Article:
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Posts Tagged ‘sabbath’

In some ways a rule of life is a personal protest against the way things are. A rule of life is a statement that status quo is not the goal. It is a step toward growth in spirituality that serves as a mild rebellion against the dominant spirituality’s of culture. I like things to be as convenient as the next person, but I recognize that ease is not always progress. Perhaps we would do well to slow down and make an effort to simplify. Perhaps a rule of life ought to include ways to create space in order to allow the presence of God to be more recognizable.

I desire to be a counter to the majority, a one man resistance movement who is constantly inviting others to sign up. This will occur by an intentional slowing down. This will allow activities that help me to see process without rushing straight to conclusions. I intend to do this by practicing Sabbath and participating in activities that cannot be rushed. Therefore, my rule of life tries to slow things down and to accept that efficiency will not be my religion of choice. I brew my own tea, make my own soup, bake my own bread, and grow my own vegetables. These things take time but something becomes clear in the process. For example, as I have discovered before, “Soup making is worthwhile activity. It provides time to play, experiment, talk, listen, laugh, taste, and smell. Soup making reminds us that meal preparation is not simply the prelude to putting food into your mouth. It is a valuable part of the whole experience of eating.”

Gardening slows us down. What you plant today cannot be harvested tomorrow. It requires time in the soil. Time in the soil is not only beneficial for those of us trying to slow down, it connects us with our beginnings. “I roll up my sleeves. I breath in the smell. I reach into the earth. It gets under my nails. In my hair. It’s caked on my knees. I call it dirt. But I think about the sixth day when God first formed a human from this stuff and all I can say is ‘wow.’”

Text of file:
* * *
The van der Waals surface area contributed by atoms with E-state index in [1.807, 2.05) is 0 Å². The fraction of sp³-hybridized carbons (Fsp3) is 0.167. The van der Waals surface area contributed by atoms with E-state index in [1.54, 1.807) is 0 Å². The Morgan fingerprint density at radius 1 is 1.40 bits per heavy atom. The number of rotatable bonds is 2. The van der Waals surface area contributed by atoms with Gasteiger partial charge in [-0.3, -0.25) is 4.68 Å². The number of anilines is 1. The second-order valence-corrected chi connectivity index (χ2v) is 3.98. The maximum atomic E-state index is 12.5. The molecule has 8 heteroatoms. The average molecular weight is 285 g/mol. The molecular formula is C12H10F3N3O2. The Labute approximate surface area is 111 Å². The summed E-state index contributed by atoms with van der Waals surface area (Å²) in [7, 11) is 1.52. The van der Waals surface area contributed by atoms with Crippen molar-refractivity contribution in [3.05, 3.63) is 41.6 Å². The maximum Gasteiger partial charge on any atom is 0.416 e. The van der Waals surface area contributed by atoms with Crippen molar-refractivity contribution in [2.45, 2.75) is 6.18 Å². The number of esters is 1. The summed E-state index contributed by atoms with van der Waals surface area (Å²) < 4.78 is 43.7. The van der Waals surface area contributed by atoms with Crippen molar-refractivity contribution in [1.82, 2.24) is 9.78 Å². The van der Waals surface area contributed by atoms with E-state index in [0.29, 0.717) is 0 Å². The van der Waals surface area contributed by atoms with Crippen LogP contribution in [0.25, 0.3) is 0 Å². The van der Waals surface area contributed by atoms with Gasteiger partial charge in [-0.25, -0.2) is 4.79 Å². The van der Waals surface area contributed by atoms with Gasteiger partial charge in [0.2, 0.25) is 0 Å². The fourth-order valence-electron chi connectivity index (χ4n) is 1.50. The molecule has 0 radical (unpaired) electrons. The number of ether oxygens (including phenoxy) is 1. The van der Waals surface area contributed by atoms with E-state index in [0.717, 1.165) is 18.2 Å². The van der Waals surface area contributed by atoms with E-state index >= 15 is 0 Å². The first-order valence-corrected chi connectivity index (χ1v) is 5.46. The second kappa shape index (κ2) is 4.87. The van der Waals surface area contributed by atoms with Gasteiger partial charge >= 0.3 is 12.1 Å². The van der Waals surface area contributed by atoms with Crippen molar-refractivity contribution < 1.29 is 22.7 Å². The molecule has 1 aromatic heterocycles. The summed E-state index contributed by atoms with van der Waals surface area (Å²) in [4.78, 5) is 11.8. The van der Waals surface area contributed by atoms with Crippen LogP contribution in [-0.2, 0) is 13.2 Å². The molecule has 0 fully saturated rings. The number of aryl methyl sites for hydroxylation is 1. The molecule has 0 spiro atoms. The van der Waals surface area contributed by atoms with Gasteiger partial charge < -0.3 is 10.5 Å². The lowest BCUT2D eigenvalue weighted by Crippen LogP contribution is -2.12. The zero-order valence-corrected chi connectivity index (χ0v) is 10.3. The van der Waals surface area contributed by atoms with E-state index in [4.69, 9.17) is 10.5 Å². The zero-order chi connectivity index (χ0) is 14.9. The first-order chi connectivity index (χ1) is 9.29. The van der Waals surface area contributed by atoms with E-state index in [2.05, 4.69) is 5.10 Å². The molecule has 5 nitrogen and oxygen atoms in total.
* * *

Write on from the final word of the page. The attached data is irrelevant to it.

I will practice Sabbath. Sabbath is a gift for those who are tired. Sabbath is a gift that reminds us we are not in control. Sabbath reminds us we can take the day off and still wake the next day with everything we need. Sabbath reminds us that God has provided, still provides, and will continue to provide. We do not have to collect manna again on Sabbath; God has already blessed us with enough to make it through another day.

Practicing Sabbath is rebellion. Practicing Sabbath is what people of the resistance do to protest the rhythms of culture that drive us to do more, get more, and nurture the lie that we must take care of ourselves. To practice Sabbath is to promote that God is in charge around here. Silence is a mini Sabbath, and we are reminded there is a time and place for quiet and listening.

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We spend a significant amount of time devising strategies to help ourselves survive the wilderness. Perhaps that is what Exodus has in mind when we are introduced to Sabbath. A day we do not work and yet still receive. Exodus is asking “Do you think you are surviving out here on your own?” Exodus gives us Sabbath and then adds “Go ahead, take a day to rest and when you are still provided for you will know this was not by your own doing.”

Sabbath becomes increasingly important as Pharaoh increases his efforts to control us. Pharaoh and his scheduling issues offer no rest. God gives something different – Sabbath. It is counter to Pharaoh. It is a rebellious move. Sabbath is admission that we are not in control and neither is Pharaoh. Even as we rest, God continues to take care of us. This goes against any worldview that we control our own destiny.